How many ears must the NHS have
Before he can hear staff cry?
Yes, and how many vacancies will it take 'til he knows
That too many staff have gone?
The answer, my friend, is blowing in the wind. The answer is blowing in the wind.
12 months ago my life changed and was turned upside down. I came to England 17 years ago pursuing my dream of being a nurse. I chose England because it was a very tolerant country with one of the best health services in the world. For 17 years I never felt a foreigner. The NHS is one of the most multicultural workplaces with over 200 nationalities. 1 in 4 doctor is a migrant and 1 in 7 nurses also comes from overseas.
All that changed on 23rd June when the public people voted to leave the European Union. My identity was in question and like with any loss, during the last 12 months I have been through the five stages of grief and loss: 1. Denial 2. Anger; 3. Bargaining; 4. Depression; 5. Acceptance.
Initially I was in shocked and in complete denial about Brexit. I thought my life was going to continue as before but all that changed when one day my daughter came home from school crying and asked me if it was true that I was going to be forced to go back to Spain. Alarms bells rang inside my head. Suddenly I was overcome with uncertainty about everything and I became angry.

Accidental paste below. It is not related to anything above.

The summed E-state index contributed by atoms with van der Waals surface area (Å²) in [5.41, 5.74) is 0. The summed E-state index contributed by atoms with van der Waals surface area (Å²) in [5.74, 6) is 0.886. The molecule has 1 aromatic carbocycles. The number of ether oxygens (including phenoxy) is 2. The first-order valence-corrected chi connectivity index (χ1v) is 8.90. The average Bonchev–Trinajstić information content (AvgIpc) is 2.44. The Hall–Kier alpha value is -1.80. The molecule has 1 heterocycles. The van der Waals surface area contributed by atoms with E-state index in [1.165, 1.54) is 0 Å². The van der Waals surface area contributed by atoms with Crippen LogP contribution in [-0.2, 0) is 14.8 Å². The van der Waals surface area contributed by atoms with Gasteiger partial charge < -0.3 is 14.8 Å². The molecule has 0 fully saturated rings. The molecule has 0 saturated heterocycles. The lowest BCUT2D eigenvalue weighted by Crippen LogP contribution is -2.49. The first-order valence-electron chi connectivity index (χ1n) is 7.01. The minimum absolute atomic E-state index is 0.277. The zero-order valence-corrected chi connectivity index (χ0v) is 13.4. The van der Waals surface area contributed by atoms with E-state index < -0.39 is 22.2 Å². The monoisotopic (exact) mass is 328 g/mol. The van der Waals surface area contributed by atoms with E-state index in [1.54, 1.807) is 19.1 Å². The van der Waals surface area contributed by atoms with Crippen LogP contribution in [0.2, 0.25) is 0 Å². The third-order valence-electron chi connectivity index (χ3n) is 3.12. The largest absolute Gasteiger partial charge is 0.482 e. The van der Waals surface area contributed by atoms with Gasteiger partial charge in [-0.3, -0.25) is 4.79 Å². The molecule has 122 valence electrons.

Keep in mind all people grieve differently. Some people will wear their emotions on their sleeve and be outwardly emotional. Others will experience grief more internally, and may not cry...
I have come to terms with the Brexit result but during the process I decided to deal with my feeling and emotions by taking a more active role and try to take charge of my destiny and fight for what I think it's right.
I did not predict the impact Brexit would have on the NHS. As a nurse I had no other option to fight back. I decided to transform my grief into action and use my Latin passion to fight against the injustice been thrown at me.
I would love to see everybody to break the walls we have built around ourselves and come out of our comfort zone. We need to believe in ourselves.
I don't like to wait for things to change. If change is going to happen I like to initiate it, take the first step and put myself in the driving seat to ensure that we can move from where we are to where we want to be. A little change can make a big difference. The good thing is that I found out that I am not alone.
On my journey I found lots of people like me and also fantastic organisations like The 3 million.
One thing I have going for me is that I am a good story teller and my message got the attention of a lot of people and by accident I have found myself at the forefront of a movement. My story and face have been splashed all over the media and I have been able to resonate all over the world.
Brexit has divided the country but slowly and surely the situation is changing. The elections results are a clear example. People have had enough of a divided country and more and more people have decided to stop listening to the fear message and try to build a future based on hope. A Britain where Brexiteers and Remainers reach to each other and try to build a future together, a future based on what we have in common, not on our differences. At the end of the day we all want the same. Britain to be great again.
As John Lennon said "Call me a dreamer but I am not the only one".Suggest a correction